DES MOINES, Iowa (CN) — Lawyers for Hearst Magazines and journalist Ryan Lizza on Friday urged an Iowa federal judge to dismiss defamation claims filed against them by California Congressman Devin Nunes and his family over an article about their family farm.
After two hours of oral argument conducted by phone, U.S. District Judge C.J. Williams, appointed by President Donald Trump, told the lawyers he would take the matter under advisement and rule later.
Nunes, a Republican representing California’s 22nd congressional district, sued Hearst and Lizza last September over a 2018 article Lizza wrote for Esquire magazine about how Nunes’ family moved its dairy farm from California to northwest Iowa. The story – headlined “Devin Nunes’s Family Farm Is Hiding a Politically Explosive Secret” – suggested there was a scandal involved and that Nunes attempted to hide the Iowa move.
Nunes’ father and brother, who operate the Iowa dairy farm they purchased in 2007 after selling the family farm in California, filed a separate suit in January making many of the same allegations. The two cases were combined for Friday’s oral argument.
Nunes’s suit asks for $77.5 million in damages and the Nunes family seeks $25 million.
Esquire’s story suggested the “politically explosive secret” was that the Nunes farm in Iowa uses undocumented labor, suggesting apparent hypocrisy on the part of the congressman in light of his support for President Trump’s attacks on undocumented immigrants.
Hearst attorney Jonathan R. Donnellan told Judge Williams that the Esquire article “is core political speech protected by the First Amendment” because it focused on a high-profile and powerful member of Congress. Donnellan argued that Nunes’ lawsuit aims to “weaponize libel law” to attack his critics and prevent Esquire and other publications from criticizing the congressman.
In response, Nunes’ lawyer, Steven S. Biss of Charlottesville, Virginia, said there is a corresponding interest to the interest in protecting free speech, and that is Nunes’ “liberty interest in protecting his reputation.”
Biss said Esquire’s story juxtaposed Nunes’ alleged “secret” with an alleged conspiracy by Nunes and others to conceal the fact that the Iowa dairy farm uses undocumented labor.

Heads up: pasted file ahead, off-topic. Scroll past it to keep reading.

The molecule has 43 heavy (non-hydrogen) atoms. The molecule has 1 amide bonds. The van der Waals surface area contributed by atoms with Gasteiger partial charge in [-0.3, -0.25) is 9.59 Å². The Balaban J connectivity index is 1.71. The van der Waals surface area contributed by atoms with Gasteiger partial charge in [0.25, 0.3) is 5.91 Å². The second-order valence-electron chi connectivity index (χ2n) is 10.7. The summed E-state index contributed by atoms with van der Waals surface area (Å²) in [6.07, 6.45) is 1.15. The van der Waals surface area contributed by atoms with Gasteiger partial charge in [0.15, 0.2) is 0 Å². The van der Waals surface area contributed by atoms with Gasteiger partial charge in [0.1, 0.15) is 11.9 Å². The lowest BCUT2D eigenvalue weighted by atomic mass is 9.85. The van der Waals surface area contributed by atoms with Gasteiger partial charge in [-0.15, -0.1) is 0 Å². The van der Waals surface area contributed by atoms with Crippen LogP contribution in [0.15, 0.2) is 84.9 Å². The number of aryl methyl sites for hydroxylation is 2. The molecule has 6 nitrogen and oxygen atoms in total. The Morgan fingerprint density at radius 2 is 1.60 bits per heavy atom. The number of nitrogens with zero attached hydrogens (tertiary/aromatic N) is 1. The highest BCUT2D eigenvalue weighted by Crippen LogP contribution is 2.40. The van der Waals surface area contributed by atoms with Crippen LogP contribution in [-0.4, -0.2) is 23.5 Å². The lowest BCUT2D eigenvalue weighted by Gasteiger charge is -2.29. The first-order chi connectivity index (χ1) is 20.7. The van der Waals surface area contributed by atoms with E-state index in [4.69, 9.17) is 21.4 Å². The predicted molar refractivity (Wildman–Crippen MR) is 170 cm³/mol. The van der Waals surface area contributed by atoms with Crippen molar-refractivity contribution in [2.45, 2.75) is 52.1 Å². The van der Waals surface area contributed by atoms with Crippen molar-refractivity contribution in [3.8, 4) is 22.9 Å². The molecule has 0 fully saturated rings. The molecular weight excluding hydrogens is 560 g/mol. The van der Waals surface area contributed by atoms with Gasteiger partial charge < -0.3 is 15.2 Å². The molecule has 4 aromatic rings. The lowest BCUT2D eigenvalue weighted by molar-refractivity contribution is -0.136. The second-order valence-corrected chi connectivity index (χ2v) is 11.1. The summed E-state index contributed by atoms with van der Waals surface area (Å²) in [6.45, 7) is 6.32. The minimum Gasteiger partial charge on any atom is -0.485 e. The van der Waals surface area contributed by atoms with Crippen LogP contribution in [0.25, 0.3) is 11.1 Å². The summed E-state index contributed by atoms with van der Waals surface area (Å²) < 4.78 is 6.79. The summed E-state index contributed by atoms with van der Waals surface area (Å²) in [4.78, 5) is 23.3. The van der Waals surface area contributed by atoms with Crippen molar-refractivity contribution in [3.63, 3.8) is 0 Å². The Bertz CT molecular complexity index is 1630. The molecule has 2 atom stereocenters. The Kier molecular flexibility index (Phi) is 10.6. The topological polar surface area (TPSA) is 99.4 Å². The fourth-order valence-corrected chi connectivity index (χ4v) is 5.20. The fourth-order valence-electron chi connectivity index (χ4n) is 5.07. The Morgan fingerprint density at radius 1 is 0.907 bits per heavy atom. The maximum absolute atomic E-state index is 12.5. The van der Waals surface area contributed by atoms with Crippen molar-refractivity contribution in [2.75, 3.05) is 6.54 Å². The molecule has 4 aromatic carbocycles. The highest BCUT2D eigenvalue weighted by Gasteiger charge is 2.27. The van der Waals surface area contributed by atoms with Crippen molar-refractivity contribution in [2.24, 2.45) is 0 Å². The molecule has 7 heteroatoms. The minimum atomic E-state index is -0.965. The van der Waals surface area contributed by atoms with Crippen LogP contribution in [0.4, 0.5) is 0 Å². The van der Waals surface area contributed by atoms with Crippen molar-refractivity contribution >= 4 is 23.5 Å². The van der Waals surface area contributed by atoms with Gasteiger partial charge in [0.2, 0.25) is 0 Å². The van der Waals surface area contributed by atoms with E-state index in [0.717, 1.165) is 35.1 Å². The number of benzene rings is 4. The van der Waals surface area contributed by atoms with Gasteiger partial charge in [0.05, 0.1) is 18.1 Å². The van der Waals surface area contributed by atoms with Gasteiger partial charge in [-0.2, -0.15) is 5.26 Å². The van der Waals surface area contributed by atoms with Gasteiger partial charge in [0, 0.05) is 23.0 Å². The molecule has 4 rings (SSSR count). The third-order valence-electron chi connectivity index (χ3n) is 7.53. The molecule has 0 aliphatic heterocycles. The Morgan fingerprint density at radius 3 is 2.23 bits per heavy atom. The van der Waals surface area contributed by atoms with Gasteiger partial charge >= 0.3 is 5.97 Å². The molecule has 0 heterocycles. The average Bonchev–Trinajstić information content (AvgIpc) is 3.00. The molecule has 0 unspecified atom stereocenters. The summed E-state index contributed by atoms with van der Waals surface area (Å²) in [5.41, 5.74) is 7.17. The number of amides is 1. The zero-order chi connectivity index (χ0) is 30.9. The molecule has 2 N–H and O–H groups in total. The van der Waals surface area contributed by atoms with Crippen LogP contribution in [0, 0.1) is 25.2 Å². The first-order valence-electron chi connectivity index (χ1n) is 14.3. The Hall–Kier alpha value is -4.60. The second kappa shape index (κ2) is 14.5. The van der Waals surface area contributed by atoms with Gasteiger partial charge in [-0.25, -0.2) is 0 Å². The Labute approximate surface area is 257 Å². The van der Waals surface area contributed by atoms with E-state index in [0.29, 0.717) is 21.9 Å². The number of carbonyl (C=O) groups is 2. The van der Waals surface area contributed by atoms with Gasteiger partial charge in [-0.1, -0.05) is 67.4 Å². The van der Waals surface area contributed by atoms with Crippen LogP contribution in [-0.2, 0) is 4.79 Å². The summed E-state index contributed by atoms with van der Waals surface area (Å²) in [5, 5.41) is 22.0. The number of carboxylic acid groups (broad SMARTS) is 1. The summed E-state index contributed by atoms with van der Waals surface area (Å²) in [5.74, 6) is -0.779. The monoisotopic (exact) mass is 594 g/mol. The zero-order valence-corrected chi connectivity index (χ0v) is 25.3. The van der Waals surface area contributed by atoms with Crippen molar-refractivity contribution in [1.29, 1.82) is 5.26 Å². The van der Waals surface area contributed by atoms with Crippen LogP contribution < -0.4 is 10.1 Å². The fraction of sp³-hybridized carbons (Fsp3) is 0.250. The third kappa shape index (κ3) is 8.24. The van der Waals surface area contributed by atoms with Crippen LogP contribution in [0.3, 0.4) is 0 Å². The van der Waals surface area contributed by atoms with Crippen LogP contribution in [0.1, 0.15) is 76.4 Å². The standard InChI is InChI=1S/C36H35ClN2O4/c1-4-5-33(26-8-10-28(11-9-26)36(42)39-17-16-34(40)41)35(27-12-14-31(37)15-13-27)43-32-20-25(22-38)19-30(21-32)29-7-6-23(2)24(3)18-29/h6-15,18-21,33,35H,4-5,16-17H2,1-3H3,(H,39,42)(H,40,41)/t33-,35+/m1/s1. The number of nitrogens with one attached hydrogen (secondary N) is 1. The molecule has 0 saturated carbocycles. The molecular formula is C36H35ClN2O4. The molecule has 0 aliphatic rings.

“That is the defamatory gist of this article,” Biss said.
Hearst and Lizza argued in briefs filed with the court that the Nunes suits should be dismissed because the plaintiffs failed to plead facts that support a defamation claim, that they cannot state a claim for defamation as a matter of law, and that if not dismissed the plaintiffs should resubmit their complaint with a more definite statement.
Biss argued a jury should decide the case.
Nunes’ 2019 complaint alleges that the defendants’ intent was to defame him because of his role as then-chairman of the House Intelligence Committee and strong defender of President Trump.
Referring to the story as “the Lizza Hit Piece,” the complaint said it was “a deeply flawed and desperate attempt by the defendants (a) to intentionally target plaintiff and disparage him approximately one month ahead of the November 2018 congressional election, (b) to undermine confidence in plaintiff and interfere with his official duties as chairman of the House Intelligence Committee to investigate Russian interference in the 2016 presidential election, and (c) to retaliate against plaintiff for exposing corruption, including, without limitation, the [Democratic National Committee] and [Hillary] Clinton campaign’s role in funding the salacious ‘Steele dossier.’”
Nunes’ complaint states that Lizza and Hearst “acted with actual malice and reckless disregard for the truth,” and their statements, published in the magazine and widely repeated on social media, caused the congressman to “suffer loss of standing in his professional field, insult, pain, embarrassment, humiliation, and mental suffering, harm to his name and reputation, out-of-pocket loss and other actual damages.
University of Iowa law professor Todd Pettys said a public figure such as Nunes has a hard time succeeding in a defamation suit.
“Because of the Supreme Court’s finding that the First Amendment ensures we can write and speak about our elected leaders in ways that are ‘uninhibited, robust, and wide open,’ the odds of Congressman Nunes ultimately prevailing in this suit are very, very low,” he said in an email Friday. “He will have to show by ‘clear and convincing evidence’ that Lizza and Hearst Magazines either knew their statements were false or subjectively ‘entertained serious doubts’ about the truth of their statements.”
Pettys continued, “It’s not enough for the congressman to show that the statements were indeed false – he has to show that the defendants either knew the statements were false or knew there was a good likelihood that the statements were false and yet published them anyway.”